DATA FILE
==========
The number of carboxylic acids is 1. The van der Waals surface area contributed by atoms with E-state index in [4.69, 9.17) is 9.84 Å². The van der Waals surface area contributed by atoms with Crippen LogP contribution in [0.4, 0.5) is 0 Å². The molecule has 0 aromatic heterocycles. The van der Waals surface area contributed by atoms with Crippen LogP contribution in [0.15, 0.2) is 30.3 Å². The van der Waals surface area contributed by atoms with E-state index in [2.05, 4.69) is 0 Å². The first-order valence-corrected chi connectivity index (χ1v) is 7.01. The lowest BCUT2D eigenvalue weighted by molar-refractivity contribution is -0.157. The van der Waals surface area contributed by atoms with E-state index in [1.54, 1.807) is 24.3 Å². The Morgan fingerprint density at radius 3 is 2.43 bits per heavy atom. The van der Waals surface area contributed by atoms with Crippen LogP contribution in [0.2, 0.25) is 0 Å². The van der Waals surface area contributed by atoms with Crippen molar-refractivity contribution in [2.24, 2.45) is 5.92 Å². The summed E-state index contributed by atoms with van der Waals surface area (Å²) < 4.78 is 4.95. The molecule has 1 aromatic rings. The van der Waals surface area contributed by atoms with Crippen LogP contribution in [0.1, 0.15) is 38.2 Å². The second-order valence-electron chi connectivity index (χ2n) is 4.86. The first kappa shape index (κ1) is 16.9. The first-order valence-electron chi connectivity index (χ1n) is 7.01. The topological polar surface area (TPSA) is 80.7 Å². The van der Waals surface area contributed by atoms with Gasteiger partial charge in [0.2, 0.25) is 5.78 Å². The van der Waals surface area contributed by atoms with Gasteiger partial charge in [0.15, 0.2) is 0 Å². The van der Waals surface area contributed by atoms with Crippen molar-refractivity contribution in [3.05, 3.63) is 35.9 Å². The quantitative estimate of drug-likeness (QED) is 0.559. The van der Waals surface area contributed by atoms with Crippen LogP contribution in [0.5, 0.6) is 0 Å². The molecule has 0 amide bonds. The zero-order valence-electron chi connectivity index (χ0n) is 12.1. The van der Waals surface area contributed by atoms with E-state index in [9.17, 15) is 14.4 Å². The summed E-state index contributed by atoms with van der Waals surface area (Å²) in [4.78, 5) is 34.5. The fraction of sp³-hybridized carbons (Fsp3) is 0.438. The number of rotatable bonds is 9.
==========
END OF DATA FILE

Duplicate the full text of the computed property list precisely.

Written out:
The number of carboxylic acids is 1. The van der Waals surface area contributed by atoms with E-state index in [4.69, 9.17) is 9.84 Å². The van der Waals surface area contributed by atoms with Crippen LogP contribution in [0.4, 0.5) is 0 Å². The molecule has 0 aromatic heterocycles. The van der Waals surface area contributed by atoms with Crippen LogP contribution in [0.15, 0.2) is 30.3 Å². The van der Waals surface area contributed by atoms with E-state index in [2.05, 4.69) is 0 Å². The first-order valence-corrected chi connectivity index (χ1v) is 7.01. The lowest BCUT2D eigenvalue weighted by molar-refractivity contribution is -0.157. The van der Waals surface area contributed by atoms with E-state index in [1.54, 1.807) is 24.3 Å². The Morgan fingerprint density at radius 3 is 2.43 bits per heavy atom. The van der Waals surface area contributed by atoms with Crippen LogP contribution in [0.2, 0.25) is 0 Å². The van der Waals surface area contributed by atoms with Crippen molar-refractivity contribution in [2.24, 2.45) is 5.92 Å². The summed E-state index contributed by atoms with van der Waals surface area (Å²) < 4.78 is 4.95. The molecule has 1 aromatic rings. The van der Waals surface area contributed by atoms with Crippen LogP contribution in [0.1, 0.15) is 38.2 Å². The second-order valence-electron chi connectivity index (χ2n) is 4.86. The first kappa shape index (κ1) is 16.9. The first-order valence-electron chi connectivity index (χ1n) is 7.01. The topological polar surface area (TPSA) is 80.7 Å². The van der Waals surface area contributed by atoms with Gasteiger partial charge in [0.2, 0.25) is 5.78 Å². The van der Waals surface area contributed by atoms with Gasteiger partial charge in [0.15, 0.2) is 0 Å². The van der Waals surface area contributed by atoms with Crippen molar-refractivity contribution in [3.05, 3.63) is 35.9 Å². The quantitative estimate of drug-likeness (QED) is 0.559. The van der Waals surface area contributed by atoms with Crippen LogP contribution in [0.5, 0.6) is 0 Å². The molecule has 0 amide bonds. The zero-order valence-electron chi connectivity index (χ0n) is 12.1. The van der Waals surface area contributed by atoms with E-state index in [9.17, 15) is 14.4 Å². The summed E-state index contributed by atoms with van der Waals surface area (Å²) in [4.78, 5) is 34.5. The fraction of sp³-hybridized carbons (Fsp3) is 0.438. The number of rotatable bonds is 9.